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Steirische Rauhhaarige Breed Description

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Breed Organization

United Kennel Club (UKC)

Native Country

Other Names
Styrian Coarse-haired Hound, Styrian Roughhaired Mountain Dog, Steirischer Rauhaarige Hochgebirgsbrack, Wirehair Styrian Mountain Dog, Steirische Rauhhaarbracke, Peintinger Bracke

Life Expectancy
Approximately 11-12 Years

Litter Size
No Litter Information Available

Breed Group

General Description

The Styrian Coarse-haired Hound is a medium sized hound with a well muscled body and a serious expression. The breed name refers to the coat, which is harsh and rough (although not shaggy). Coat colors are red and fawn; a white mark on the chest may be present. The breed name refers to the coat, which is harsh and rough (although not shaggy). Coat colors are red and fawn; a white mark on the chest may be present. The breed tolerates extremes of temperature well, and has remained a healthy breed through "refresher breeding" (Auffrischungszucht, outcrossing).

He is sometimes called the Peintinger Bracke after the creator of the breed in the 1870s. The breed was first recognized in 1889. It is recognized in its home country by the Österreichische Kynologenverband (Austrian Kennel Club) and internationally by the Federation Cynologique Internationale as a medium-sized scenthound, breed number 62. The breed is also recognized in North America by the United Kennel Club in the Scenthound Group. In Austria, breeding is overseen and hunt testing done by the Osterreichischer Verein Brack (hunt club). The breed may also be listed by various minor kennel clubs and organisations under its original name, the English translation, alternate names, or various combinations of those, and promoted as a rare breed for those seeking an unusual pet.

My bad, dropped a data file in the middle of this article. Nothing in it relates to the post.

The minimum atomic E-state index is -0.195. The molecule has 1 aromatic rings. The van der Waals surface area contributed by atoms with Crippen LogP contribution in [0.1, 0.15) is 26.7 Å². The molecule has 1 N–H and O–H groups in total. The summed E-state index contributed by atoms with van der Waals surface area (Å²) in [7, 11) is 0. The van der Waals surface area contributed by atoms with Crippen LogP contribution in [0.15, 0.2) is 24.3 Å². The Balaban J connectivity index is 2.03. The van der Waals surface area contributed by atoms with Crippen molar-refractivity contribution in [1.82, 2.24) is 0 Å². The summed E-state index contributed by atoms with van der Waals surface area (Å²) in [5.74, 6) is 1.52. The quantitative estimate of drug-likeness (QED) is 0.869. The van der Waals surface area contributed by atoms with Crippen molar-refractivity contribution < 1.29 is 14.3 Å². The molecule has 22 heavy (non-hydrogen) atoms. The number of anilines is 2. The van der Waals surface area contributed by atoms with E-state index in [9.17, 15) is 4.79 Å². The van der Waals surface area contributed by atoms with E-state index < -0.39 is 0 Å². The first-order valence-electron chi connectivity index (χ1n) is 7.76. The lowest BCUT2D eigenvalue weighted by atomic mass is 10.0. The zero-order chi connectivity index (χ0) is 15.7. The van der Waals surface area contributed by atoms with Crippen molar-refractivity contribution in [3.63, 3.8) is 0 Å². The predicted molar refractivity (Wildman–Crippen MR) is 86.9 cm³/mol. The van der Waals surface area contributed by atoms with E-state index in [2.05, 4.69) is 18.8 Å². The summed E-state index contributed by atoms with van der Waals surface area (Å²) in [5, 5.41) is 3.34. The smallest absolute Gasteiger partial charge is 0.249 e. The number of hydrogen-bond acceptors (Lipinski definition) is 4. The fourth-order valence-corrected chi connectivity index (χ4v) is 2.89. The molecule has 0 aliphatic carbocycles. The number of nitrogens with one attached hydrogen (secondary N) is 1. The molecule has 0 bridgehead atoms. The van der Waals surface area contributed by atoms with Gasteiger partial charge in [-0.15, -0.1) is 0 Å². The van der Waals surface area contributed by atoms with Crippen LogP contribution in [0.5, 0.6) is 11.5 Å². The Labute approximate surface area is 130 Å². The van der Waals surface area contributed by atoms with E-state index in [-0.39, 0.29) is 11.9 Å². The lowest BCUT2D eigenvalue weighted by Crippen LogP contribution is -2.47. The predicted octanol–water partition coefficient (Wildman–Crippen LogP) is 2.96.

Breed Standard

Head: Slightly domed skull. Pronounced stop. Solid, straight muzzle. Fairly tight-lipped.
Ears: Not too large, lying flat against the cheeks, covered with fine hair.
Eyes: Brown.
Body: Solid. Neck strong, not too long. Chest well let-down, broad. Straight, broad back. Sloping croup. Moderate tuck-up. Long broad back. Long, powerful, slightly slopping croup.
Tail: Medium in length, thick at the base, well-furnished with hair, never curled, carried raised loosely in sickle fashion. Brush on underside.
Hair: Harsh, hard, rough. Shorter on the head than on the rest of the body.
Coat: Red and pale yellow. White flashings on the chest are allowed.
Size: Dog: 47 to 53 cm. (18.5-21 in).Bitch: 45 to 51 cm. (17.5-21 in).
Weight: Approx. 18 kg. (40 lb).


The breed was created in the 1870s by Karl Peintinger, an industrialist from Styria. Peintinger crossed his "Hela 1", from an old type of Hanoverian scent hound, with an Istrian Hound, and continued selective breeding until a rough-coated, hardy hunting dog was achieved. The breed is used by Austrians and Slovenians to hunt wild boar. It can also be used to track wounded animals through rough terrain and in high altitudes.

As with many breeds bred for work, they are not generally kept as a companion dog and do not make good pets; they require a lot of space and exercise, and can be dominant and destructive.


This tough-looking dog with a flexible gait and considerable stamina is hardy, active, and resistant to bad weather. With a strong voice, he is used to force small game but also specializes in blood trailing over rugged, mountainous terrain. He is affectionate and gentle but is not a companion dog.

He needs a firm owner, as well as space, exercise, and he needs regular brushing and attention to the ears.


Hunting Dog.


The breed tolerates extremes of temperature well, and has remained a healthy breed through "refresher breeding".

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